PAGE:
A Short Story by Troy Kidder
As school reopens each year, I think of the excitement of students entering a new grade and the anticipation of those starting school for the first time.
I remember my first day of school in ’69. Because my mother was a teacher and was busy preparing for school herself, we didn’t get all my supplies together until that very morning. While we were racing around the house, we found the paste, scissors and some broken crayons. The crayons had rubbed together so often it was hard to tell the original colors.
Finally, we came to the last item on the list—the nap mat.
This seemed to puzzle my mother. For a moment she pondered, then dashed into the bathroom and picked up the lime-colored, furry rug that almost every American has lying on the floor next to the bathtub. With the sack of supplies in my hand, she draped the furry rug over my shoulder and hustled me out the door, where I took that fateful leap onto the big Blue Bird bus.
When I arrived safely at school, I expected to see my fellow classmates with big furry rugs hoisted over their shoulders. . . . maybe one would have white, another blue or maybe red. Shoot! Not a furry rug in sight.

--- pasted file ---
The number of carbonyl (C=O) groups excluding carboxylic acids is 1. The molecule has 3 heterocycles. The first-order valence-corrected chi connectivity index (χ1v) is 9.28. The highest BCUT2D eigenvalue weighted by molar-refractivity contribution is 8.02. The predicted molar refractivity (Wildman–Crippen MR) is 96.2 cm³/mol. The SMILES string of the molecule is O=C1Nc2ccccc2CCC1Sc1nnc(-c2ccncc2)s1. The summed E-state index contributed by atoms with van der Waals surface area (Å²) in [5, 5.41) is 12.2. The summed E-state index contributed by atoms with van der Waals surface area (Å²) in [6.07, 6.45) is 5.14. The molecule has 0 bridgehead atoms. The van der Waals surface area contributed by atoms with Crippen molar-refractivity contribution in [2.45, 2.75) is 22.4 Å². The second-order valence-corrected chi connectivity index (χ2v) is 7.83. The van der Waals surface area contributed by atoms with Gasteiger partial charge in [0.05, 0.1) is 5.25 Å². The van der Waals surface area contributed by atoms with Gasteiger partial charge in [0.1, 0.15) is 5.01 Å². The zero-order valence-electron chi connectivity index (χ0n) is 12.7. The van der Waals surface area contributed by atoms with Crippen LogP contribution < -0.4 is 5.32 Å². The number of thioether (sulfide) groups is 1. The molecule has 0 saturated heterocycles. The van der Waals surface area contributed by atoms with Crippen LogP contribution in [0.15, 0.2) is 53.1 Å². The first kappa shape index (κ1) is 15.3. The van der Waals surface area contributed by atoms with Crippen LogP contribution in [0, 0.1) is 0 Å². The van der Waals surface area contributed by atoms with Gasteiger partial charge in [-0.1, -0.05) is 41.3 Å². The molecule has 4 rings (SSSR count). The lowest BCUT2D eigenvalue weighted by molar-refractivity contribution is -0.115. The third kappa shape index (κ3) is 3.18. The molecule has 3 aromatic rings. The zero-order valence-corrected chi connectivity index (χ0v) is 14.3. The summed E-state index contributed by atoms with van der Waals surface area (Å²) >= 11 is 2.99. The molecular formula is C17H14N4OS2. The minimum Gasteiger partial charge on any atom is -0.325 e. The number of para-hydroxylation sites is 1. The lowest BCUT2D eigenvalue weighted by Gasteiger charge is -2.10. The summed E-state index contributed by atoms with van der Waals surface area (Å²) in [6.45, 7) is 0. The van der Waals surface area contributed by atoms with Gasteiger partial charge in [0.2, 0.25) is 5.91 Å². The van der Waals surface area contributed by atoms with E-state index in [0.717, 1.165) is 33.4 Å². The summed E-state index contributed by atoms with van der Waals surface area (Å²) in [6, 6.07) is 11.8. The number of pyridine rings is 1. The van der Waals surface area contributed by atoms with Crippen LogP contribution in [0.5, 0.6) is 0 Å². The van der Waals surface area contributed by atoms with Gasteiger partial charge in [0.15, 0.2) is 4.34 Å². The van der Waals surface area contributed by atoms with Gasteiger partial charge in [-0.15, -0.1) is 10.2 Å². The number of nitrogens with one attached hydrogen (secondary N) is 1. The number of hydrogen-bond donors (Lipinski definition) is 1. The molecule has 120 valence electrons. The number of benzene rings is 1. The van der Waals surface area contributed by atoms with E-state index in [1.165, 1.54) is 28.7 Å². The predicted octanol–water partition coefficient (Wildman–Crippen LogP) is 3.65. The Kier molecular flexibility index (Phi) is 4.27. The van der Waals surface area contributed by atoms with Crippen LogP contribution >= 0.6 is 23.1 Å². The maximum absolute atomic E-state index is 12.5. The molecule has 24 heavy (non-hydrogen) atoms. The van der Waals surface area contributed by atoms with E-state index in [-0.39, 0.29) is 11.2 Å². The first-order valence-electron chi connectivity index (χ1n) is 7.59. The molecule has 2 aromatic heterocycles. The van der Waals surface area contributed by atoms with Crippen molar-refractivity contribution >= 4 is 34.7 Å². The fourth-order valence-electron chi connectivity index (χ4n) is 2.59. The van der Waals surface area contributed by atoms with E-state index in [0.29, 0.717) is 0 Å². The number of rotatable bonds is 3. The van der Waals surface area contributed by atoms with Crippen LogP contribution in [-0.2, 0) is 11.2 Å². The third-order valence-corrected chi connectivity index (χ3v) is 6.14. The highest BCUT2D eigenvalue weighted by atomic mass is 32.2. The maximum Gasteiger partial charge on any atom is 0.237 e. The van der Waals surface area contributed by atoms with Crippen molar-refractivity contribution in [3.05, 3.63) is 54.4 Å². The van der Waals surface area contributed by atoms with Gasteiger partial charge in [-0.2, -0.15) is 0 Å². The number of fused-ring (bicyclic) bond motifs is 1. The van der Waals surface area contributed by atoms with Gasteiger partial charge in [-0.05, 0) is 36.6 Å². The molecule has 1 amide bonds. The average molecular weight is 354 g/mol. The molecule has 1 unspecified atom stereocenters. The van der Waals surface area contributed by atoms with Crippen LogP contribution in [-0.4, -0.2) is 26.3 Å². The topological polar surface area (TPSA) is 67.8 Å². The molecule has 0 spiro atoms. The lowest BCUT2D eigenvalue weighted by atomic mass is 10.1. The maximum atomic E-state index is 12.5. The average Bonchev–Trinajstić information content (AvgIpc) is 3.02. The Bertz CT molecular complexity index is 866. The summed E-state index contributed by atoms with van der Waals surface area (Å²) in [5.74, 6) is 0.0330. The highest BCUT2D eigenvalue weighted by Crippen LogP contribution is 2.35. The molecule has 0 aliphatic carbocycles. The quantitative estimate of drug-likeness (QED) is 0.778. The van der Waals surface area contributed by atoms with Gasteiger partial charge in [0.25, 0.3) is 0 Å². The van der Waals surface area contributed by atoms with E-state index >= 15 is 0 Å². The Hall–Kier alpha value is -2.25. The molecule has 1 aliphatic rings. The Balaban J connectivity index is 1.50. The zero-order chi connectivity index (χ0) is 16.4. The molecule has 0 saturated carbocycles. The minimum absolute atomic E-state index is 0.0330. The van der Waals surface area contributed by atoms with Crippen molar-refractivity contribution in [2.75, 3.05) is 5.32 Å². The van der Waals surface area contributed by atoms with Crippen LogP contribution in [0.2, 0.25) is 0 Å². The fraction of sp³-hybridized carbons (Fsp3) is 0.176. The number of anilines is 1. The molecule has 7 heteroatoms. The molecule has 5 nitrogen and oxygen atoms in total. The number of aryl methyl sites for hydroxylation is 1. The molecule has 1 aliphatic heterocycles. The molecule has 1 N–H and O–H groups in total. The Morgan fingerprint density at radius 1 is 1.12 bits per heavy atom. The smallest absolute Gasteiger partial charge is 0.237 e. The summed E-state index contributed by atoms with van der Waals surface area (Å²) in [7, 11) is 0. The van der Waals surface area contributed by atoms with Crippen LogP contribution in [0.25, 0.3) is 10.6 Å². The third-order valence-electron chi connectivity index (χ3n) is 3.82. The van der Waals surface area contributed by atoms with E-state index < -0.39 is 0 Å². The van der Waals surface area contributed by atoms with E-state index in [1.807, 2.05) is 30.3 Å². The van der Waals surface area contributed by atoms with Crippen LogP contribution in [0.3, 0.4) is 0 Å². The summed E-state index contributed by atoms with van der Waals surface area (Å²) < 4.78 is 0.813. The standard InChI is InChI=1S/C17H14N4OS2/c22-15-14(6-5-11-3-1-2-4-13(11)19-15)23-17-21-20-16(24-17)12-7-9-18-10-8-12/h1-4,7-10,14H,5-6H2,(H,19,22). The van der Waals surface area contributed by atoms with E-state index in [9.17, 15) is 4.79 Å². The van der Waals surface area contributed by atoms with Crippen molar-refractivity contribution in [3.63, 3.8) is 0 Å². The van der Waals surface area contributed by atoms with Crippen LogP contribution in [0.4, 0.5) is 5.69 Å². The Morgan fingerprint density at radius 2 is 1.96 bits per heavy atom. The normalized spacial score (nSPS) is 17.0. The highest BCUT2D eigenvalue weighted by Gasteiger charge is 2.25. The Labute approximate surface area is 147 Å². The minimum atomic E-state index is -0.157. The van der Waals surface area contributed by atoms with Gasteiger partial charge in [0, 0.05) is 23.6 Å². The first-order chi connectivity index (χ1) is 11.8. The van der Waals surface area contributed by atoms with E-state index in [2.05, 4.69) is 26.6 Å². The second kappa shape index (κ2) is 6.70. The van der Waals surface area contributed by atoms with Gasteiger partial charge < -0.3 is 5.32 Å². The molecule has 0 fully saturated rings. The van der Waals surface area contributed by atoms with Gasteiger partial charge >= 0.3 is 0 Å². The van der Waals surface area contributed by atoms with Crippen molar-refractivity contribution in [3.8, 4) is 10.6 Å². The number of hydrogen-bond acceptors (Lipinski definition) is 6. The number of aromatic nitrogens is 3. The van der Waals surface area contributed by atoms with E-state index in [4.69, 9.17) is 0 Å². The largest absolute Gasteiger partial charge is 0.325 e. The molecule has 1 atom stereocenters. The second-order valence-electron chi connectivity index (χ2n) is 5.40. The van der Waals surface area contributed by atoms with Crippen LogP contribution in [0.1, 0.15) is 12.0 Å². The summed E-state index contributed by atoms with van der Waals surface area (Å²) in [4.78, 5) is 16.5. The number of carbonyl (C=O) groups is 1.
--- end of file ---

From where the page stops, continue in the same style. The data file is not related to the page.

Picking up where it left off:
While kids stared at me, I realized what was “kindergarten hip” and what wasn’t. A little boy named Artie was strutting around with what appeared to be a briefcase, but with a flip of the wrist, it sprung into a beautiful multi-colored nap mat. Boy, was I jealous! Another child had a pack of crayons with 487 colors and an electric sharpener that was so large she had to pull it on wheels and carry an extension cord around to use it.
The day, however, improved. The teacher was nice, and we colored. But during the introduction to show-and- tell, we were on our nap mats (my furry rug) when little Jimmy chirped, “Maybe next show-and-tell Troy could bring his matching toilet seat cover.”
Hey, that’s okay! A few weeks later, when milk and cookies didn’t agree with me, I threw up all over little Jimmy’s lap. Oh, and that furry rug . . . well, as our nap pattern developed, it was “lights out” right after recess. Funny thing about those multi-colored nap mats that come in a briefcase—they’re made of hard plastic. Combine that surface with sweaty skin—it’s not a pleasant sensation. Soon they were calling out to me, “Hey, you wanna swap?”
Like an actor in a commercial, I propped my hands behind my head and said, “No thanks, guys. I feel good!”
I knew it was gonna be a great year.